Office Hours: TTh 12:30-1:30 p.m., and by appointment, Gregory 154

Class Meeting Time: TTh 9:30-10:45 a.m., Henkel 107

Monday, March 26, 2012

[Archive Post] Homework Post for Monday, 3/26/12

Tormented and Happy:
Denzel Washington, Viola Davis
in August Wilson's Fences
We ended our last discussion session on August Wilson's Fences with the directive to discern whether the play is a comedy or tragedy. You'll begin writing your answers to this and related questions in class today. You'll finish the day's work by posting your answers here by midnight tonight. This assignment counts as one participation grade. While this assignment is open-book, outside source usage will result in a failure.

Assignment: Answer the following questions in writing:

1. Is Fences a comedy or tragedy?
2. What are the ancient Greek definitions of comedy and tragedy?
3. How does Fences satisfy the definition you claim it does? Properly cite textual evidence from the play.
4. If you claim Fences is a tragedy, then skip to question #7. If you claim Fences is a comedy, then is it satiric (textual evidence)?
5. Is Fences high or low comedy (textual evidence)?
6. If you claim Fences is low comedy, then is it burlesque, artistic, or slapstick (textual evidence)? If you claim Fences is high comedy, then cite three examples.
7. If you claim Fences is a comedy, then skip to question #10. If you claim Fences is a tragedy, then who is the tragic hero (textual evidence)?
8. What is the hero's tragic flaw (textual evidence)?
9. What is the doom which the tragic hero meets (textual evidence)?
10. Identify the main and subplots.

Friday, March 23, 2012

[Archive Post] Online Class Post for Friday, March 30, 2012

Troy
Using the checklist for "Writing About a Play" on page 826 of our Literature anthology, respond to Wilson's charge, on page 1353, that Fences attempts to normalize Black experiences for White audiences, and to consider those experiences as artistry for Black audiences. Do you see Wilson making a political statement or social critique? If so, then what is it? What textual support do you have from the play? This assignment counts as one participation grade and is due by midnight on 3/30/12.

Monday, March 19, 2012

[Archive Post] Online Class Post for Monday, March 19, 2012

Drama: Comedy, Tragedy
I hope you had a good spring break!

Instead of meeting synchronously today, you'll post a comment here as per the homework assignment on drama listed in the course syllabus: your answer to #5 on page 826. This assignment counts as one participation grade and is due by midnight tonight, on 3/19/12.

Wednesday, February 8, 2012

[Archive Post] "Everyday Use" Assignment for Friday, 2/10/12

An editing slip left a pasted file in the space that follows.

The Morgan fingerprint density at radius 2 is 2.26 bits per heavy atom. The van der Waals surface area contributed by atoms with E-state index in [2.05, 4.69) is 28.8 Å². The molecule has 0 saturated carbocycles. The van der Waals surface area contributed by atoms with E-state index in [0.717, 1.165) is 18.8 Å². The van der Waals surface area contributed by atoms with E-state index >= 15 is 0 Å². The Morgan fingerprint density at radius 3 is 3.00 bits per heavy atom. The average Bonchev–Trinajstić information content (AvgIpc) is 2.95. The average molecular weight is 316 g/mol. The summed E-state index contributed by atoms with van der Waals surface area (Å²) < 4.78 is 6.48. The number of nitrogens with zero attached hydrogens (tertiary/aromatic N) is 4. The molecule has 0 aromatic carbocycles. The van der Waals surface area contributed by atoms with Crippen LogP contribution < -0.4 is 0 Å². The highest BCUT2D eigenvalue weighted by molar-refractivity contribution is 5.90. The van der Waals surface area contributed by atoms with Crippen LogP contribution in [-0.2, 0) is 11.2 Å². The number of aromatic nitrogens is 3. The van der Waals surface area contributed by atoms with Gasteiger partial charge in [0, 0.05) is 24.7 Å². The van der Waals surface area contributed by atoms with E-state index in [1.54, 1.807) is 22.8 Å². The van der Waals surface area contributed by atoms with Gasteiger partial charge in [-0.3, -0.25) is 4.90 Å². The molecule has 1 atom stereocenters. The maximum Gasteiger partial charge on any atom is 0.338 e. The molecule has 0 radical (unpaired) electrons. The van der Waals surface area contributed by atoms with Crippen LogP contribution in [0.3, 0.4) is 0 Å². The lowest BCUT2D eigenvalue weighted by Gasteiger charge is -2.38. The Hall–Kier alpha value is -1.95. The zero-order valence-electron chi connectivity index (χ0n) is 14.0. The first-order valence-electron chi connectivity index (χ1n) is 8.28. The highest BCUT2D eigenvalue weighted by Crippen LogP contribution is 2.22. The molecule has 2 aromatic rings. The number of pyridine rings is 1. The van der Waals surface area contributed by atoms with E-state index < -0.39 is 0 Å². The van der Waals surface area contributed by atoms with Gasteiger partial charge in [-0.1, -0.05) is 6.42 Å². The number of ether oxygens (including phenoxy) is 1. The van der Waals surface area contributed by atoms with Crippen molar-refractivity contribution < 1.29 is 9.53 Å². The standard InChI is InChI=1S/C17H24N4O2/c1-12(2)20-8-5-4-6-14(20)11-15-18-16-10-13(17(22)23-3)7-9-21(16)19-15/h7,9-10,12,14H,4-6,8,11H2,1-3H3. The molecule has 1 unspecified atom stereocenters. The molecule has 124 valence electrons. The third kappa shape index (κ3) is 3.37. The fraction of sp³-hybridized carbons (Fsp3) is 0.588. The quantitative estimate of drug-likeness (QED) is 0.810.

Alice Walker
Alice Walker's "Everyday Use" is a short story rich in themes relating to family, women, race, heritage, and belonging. The assigned secondary readings enhance our understanding of Walker's short story.

Assignment: In a two-paragraph comment to this blog post, answer one of the following prompts. Your comment should begin with your first and last names, and by identifying which prompt your comment answers. Use standard English. Cite textual evidence from both Walker's story and the secondary source. Remember: summarize or paraphrase most evidence and quote only when the exact phrasing is unique or especially important. Your comment may respond to previous comments as long as it otherwise fulfills these assignment criteria. Citation includes in-text citation and a list of Works Cited. See the citation link on this blog for instructions.

Prompt #1:  John O'Brien's interview with Walker "The Black Woman in America" reveals Walker's aims, as a black female writer, for her readers: she tells us how to read (or interpret) her work. In light of Walker's hope that we will focus our analysis on the artistic merit of her work rather than on her status as a black female writer, what significance do you identify in Walker's use of style, narration, character, theme, or plot in "Everyday Use?"

Prompt #2:  Barbara Christian's essay "'Everyday Use' and the Black Power Movement" provides a historical context (or background) for the story. What is significant about the differences in Dee's and Mama's relationships to this Movement? What theme is suggested by these differences?

Prompt #3:  Houston Baker's and Charlotte Pierce-Baker's "Stylish vs. Sacred in 'Everyday Use'" explains the difference between "style" and "everyday use" as a way of understanding the different ways in which Dee and Maggie view the family's handmade "old things." What is Mama's tone when recounting this conflict between the two sisters? What theme does this tone convey?

In order to post a comment here, you must have an online account compatible with Blogspot. You may use either an existing online account like your SU gmail account or set up a new one expressly for online work in this class. You may use whatever online moniker you prefer (barring the offensive). After the semester is over and final grades issued, you are free to disable any online account you used for this class. This assignment counts as one participation grade and is due by midnight on 2/10/12.